Washington threatens to cut military aid to Taiwan after Airbus undercuts Boeing 777 offer by more than $400 million

A major political row between the USA and Taiwan is brewing after China Airlines (CAL) selected the Airbus A330 for a planned 16-aircraft order, rejecting an offer of 777s from Boeing. The airline is preparing to submit the results of its evaluation to the Taiwanese government, its majority owner, for approval.

CAL officially says the bids are "still under evaluation", but industry sources say the internal selection has been made and a memorandum of understanding is likely to be signed with Airbus within the next two weeks. The carrier picked the A330 primarily because Airbus undercut its US competitor by more than $400 million, say industry sources.

Although some senior managers at CAL favour the 777 on technical and operational grounds, Boeing was unable to present a competitive bid because the airline insisted the manufacturer buy back its six A340-300s as part of any deal, the sources add. The buy-back was required because the carrier is trying to cut costs by reducing the number of aircraft types in its fleet.

If CAL gets a green light from Taipei it is expected to order 16 aircraft - a mix of A330-300s and smaller, longer-range -200s - and take options on six more. The A340-300s, which have commonality with the A330, will be retained. General Electric, Pratt & Whitney and Rolls-Royce are bracing themselves for what is likely to be a bruising battle for the engine business.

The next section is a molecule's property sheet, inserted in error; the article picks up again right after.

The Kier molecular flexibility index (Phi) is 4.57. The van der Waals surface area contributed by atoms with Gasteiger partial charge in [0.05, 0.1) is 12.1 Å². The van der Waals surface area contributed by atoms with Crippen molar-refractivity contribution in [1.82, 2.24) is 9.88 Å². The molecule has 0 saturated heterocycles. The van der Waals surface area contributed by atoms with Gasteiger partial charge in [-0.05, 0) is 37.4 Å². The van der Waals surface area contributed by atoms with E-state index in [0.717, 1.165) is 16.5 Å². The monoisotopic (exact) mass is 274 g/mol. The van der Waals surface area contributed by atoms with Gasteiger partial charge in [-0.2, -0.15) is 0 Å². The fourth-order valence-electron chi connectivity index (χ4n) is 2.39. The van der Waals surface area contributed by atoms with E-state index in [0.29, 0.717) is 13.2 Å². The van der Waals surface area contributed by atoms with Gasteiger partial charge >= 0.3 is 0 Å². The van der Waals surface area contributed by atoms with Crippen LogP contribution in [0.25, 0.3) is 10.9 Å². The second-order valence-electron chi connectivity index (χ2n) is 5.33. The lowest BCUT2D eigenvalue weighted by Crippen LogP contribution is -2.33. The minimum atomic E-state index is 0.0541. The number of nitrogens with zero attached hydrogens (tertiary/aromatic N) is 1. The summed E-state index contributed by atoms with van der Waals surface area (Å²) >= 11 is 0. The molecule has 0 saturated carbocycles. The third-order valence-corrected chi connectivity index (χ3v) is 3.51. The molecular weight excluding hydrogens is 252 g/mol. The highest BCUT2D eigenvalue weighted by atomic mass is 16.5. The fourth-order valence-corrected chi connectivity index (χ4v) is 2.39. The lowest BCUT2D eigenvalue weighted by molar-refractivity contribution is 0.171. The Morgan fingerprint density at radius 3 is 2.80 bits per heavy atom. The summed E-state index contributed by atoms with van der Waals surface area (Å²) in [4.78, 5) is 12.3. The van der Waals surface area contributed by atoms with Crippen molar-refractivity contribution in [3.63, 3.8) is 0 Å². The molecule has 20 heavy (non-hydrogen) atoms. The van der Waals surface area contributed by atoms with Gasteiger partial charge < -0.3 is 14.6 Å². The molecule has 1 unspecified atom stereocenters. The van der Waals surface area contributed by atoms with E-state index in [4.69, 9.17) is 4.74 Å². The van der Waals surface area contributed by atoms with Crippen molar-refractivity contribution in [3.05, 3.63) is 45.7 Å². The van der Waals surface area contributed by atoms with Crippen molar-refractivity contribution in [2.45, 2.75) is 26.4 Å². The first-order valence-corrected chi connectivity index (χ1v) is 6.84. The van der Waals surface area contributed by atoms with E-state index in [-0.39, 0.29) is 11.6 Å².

Washington has launched a rearguard action to overturn the Airbus selection, warning it may be forced to look at the cost of providing military assistance to help deter China, which considers Taiwan a renegade province. CAL's selection of the A340 in 1999 caused a political storm, despite the fact Boeing simultaneously won orders for 13 747-400Fs and five 737-800s.

The American Institute in Taiwan, the de facto US embassy in Taipei, says: "We hope that Boeing will get fair treatment by CAL. We have raised our concerns with CAL, the ministry of transport and senior government officials. We expect that, before a decision is made, Boeing will be given an opportunity to put its case."

Source: Flight International